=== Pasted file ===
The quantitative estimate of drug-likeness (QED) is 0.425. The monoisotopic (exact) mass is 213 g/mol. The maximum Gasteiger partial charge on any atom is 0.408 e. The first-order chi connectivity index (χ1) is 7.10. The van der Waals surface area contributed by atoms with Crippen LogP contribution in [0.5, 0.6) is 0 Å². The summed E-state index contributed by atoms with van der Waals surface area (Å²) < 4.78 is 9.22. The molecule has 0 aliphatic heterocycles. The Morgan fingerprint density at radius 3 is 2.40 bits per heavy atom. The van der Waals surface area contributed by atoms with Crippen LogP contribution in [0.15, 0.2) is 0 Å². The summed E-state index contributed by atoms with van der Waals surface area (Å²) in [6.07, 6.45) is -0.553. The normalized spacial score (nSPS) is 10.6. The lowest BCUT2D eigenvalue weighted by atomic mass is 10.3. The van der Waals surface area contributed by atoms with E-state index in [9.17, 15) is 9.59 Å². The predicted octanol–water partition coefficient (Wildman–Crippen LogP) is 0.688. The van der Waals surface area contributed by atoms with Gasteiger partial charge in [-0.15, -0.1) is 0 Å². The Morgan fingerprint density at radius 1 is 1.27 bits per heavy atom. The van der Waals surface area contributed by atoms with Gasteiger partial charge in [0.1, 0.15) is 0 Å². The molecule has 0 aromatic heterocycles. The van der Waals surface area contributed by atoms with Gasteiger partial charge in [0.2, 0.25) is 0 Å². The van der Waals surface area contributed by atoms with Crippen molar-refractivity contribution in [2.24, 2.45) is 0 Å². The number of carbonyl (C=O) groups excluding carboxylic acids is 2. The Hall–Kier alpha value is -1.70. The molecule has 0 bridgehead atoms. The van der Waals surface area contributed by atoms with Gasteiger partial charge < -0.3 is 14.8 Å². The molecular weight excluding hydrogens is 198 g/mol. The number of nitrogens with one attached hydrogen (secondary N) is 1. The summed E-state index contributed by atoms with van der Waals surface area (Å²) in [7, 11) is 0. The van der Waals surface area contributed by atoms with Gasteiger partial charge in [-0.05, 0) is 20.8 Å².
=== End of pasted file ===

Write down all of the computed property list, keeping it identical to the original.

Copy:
The quantitative estimate of drug-likeness (QED) is 0.425. The monoisotopic (exact) mass is 213 g/mol. The maximum Gasteiger partial charge on any atom is 0.408 e. The first-order chi connectivity index (χ1) is 7.10. The van der Waals surface area contributed by atoms with Crippen LogP contribution in [0.5, 0.6) is 0 Å². The summed E-state index contributed by atoms with van der Waals surface area (Å²) < 4.78 is 9.22. The molecule has 0 aliphatic heterocycles. The Morgan fingerprint density at radius 3 is 2.40 bits per heavy atom. The van der Waals surface area contributed by atoms with Crippen LogP contribution in [0.15, 0.2) is 0 Å². The summed E-state index contributed by atoms with van der Waals surface area (Å²) in [6.07, 6.45) is -0.553. The normalized spacial score (nSPS) is 10.6. The lowest BCUT2D eigenvalue weighted by atomic mass is 10.3. The van der Waals surface area contributed by atoms with E-state index in [9.17, 15) is 9.59 Å². The predicted octanol–water partition coefficient (Wildman–Crippen LogP) is 0.688. The van der Waals surface area contributed by atoms with Gasteiger partial charge in [-0.15, -0.1) is 0 Å². The Morgan fingerprint density at radius 1 is 1.27 bits per heavy atom. The van der Waals surface area contributed by atoms with Gasteiger partial charge in [0.1, 0.15) is 0 Å². The molecule has 0 aromatic heterocycles. The van der Waals surface area contributed by atoms with Gasteiger partial charge in [0.2, 0.25) is 0 Å². The van der Waals surface area contributed by atoms with Crippen molar-refractivity contribution in [2.24, 2.45) is 0 Å². The number of carbonyl (C=O) groups excluding carboxylic acids is 2. The Hall–Kier alpha value is -1.70. The molecule has 0 bridgehead atoms. The van der Waals surface area contributed by atoms with Gasteiger partial charge < -0.3 is 14.8 Å². The molecular weight excluding hydrogens is 198 g/mol. The number of nitrogens with one attached hydrogen (secondary N) is 1. The summed E-state index contributed by atoms with van der Waals surface area (Å²) in [7, 11) is 0. The van der Waals surface area contributed by atoms with Gasteiger partial charge in [-0.05, 0) is 20.8 Å².